Published online September 9, 2015.
Acknowledgement: We wish to thank Carolyn D. who provided editing services on behalf of American Journal Experts.
Competing interests: The authors all declare no competing financial or personal interests.
This paper has been peer-reviewed.
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Correspondence: Dr. Ning-chen Li, Peking University Wu-Jieping, Urology Center, Peking University Shougang Hospital, 9# Jinyuanzhuang Road, Shijingshan district, Beijing, 1 00144, China; firstname.lastname@example.org
Lei Wang, MD, PhD; * Xiang Ji, MD; * Guo-feng Sun, MD; * Ying-chao Qin, MM; * Miao-zi Gong, MD; ([yen]) Jin-xia Zhang, MD; ([yen]) Ning-chen Li, MD; * Yan-qun Na, MD *
* Wu-Jieping Urology Center, Peking University Shougang Hospital, Peking University Health Science Center, Beijing, China; 'Department of Pathology, Peking University Shougang Hospital, Peking University Health Science Center, Beijing, China
Caption: Fig. 1a. An ultrasound image illustrating a mass on the left wall of the urinary bladder (arrow), measuring 3.5 x 2.0 cm with a medium- to hypo-echogenicity.
Caption: Fig. 1b. Axial section of enhanced computed tomography (excretory phase) revealed round gas collections and a faintly filling-defect (black arrow) on the left wall of the urinary bladder. Right distal ureter was dialated (white arrow) due to the calculus lied beneath (not shown).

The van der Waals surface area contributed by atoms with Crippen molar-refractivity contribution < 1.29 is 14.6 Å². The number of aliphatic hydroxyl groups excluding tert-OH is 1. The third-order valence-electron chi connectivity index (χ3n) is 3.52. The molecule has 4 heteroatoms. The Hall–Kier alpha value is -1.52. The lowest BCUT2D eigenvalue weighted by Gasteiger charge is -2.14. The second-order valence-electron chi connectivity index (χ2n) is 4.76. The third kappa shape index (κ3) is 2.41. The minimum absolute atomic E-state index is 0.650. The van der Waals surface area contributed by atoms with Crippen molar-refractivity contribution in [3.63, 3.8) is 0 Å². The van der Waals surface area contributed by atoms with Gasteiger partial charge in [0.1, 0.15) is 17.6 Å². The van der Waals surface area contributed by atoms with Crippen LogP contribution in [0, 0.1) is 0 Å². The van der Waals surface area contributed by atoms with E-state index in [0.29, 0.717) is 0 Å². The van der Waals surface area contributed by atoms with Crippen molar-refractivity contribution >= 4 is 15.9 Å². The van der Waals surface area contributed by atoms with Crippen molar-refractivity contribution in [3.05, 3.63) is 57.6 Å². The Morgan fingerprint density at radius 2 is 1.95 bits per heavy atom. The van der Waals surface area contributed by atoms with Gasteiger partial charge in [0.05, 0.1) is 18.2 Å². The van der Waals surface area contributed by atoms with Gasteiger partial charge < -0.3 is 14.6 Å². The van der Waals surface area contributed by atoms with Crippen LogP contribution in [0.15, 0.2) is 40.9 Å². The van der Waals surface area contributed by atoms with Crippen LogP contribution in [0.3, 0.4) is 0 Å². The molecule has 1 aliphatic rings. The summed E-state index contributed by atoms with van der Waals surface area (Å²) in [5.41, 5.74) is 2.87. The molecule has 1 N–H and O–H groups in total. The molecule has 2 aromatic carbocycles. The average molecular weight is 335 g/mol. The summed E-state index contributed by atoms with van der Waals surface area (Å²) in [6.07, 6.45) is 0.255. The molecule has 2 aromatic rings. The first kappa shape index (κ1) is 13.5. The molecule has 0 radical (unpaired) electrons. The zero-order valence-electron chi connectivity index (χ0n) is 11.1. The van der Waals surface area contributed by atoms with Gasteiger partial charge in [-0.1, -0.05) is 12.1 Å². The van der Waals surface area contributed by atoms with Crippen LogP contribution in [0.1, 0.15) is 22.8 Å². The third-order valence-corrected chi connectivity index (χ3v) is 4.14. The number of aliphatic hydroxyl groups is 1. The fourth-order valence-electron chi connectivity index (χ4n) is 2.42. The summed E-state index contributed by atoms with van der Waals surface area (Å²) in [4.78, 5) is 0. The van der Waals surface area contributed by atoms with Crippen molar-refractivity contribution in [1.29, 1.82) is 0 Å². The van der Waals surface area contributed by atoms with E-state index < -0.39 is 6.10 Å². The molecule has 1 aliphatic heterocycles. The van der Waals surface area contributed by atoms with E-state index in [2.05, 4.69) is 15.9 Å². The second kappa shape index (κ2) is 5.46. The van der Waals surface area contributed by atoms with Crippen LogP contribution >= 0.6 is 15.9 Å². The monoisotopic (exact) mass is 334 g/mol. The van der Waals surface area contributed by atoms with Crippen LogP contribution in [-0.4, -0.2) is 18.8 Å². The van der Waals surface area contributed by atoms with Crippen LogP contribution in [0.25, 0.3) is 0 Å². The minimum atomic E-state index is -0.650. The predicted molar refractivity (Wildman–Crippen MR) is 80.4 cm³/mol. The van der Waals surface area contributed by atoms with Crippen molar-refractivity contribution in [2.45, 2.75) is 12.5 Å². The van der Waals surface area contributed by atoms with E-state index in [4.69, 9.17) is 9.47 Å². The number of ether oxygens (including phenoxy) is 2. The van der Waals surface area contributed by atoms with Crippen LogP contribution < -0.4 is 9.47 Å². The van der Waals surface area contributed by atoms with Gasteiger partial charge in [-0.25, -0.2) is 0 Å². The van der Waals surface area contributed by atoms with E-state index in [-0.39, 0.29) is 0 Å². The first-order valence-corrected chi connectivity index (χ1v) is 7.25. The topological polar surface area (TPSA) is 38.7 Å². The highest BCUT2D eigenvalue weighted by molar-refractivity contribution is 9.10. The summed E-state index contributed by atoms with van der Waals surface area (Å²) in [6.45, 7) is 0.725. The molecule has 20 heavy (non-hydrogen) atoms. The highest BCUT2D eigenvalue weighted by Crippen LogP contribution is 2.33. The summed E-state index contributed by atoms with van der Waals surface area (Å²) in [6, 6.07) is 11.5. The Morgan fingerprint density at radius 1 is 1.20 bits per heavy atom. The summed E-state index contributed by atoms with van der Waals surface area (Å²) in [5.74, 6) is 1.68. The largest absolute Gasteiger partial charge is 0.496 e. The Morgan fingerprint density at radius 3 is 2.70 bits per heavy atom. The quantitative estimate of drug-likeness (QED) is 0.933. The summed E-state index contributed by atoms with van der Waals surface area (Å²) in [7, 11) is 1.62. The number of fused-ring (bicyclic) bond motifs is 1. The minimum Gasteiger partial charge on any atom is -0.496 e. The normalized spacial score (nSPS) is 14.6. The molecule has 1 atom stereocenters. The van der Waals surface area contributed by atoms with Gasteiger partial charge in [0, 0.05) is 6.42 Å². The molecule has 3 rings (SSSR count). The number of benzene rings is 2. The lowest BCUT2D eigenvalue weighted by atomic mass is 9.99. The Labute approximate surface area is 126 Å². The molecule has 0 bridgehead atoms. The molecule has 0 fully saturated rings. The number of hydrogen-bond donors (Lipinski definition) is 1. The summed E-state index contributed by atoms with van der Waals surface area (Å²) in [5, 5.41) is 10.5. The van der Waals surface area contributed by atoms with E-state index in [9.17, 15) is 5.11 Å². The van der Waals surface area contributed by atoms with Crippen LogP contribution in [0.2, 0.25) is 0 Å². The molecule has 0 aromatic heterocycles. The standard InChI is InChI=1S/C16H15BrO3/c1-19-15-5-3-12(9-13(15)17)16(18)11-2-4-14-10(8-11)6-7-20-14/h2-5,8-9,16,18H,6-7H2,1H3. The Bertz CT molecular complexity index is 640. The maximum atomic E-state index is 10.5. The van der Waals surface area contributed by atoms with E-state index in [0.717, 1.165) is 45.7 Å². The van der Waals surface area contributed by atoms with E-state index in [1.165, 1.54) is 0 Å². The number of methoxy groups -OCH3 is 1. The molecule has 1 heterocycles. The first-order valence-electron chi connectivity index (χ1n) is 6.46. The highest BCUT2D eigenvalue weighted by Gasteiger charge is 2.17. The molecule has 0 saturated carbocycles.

Caption: Fig. 2a. An ultrasound image revealed a significantly shrinkage of the bladder mass (arrow), measuring 1.6 x 0.8 cm, after intravesical irrigation with saline for a week.
Caption: Fig. 2b. An intraoperative image illustrating a pale, amorphous, immobile mass adhering to the left wall of the urinary bladder (arrows). The nearby mucosa was covered with sporadic fungal biofilms (arrowheads).
Caption: Fig. 3a. Histopathologic sections demonstrating the mass to be composed of Candida spores, hyphae, keratosic substances and inflammatory exudate.
Caption: Fig. 3b. Bladder mucosa (from the base of the fungus ball) manifested chronic inflammation, squamous metaplasia and hyperkeratosis. There were no fungal elements within the bladder wall.
Please note: Illustration(s) are not available due to copyright restrictions.
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|Title Annotation:||CASE REPORT|
|Author:||Wang, Lei; Ji, Xiang; Sun, Guo-feng; Qin, Ying-chao; Gong, Miao-zi; Zhang, Jin-xia; Li, Ning-chen; N|
|Publication:||Canadian Urological Association Journal (CUAJ)|
|Article Type:||Case study|
|Date:||Sep 1, 2015|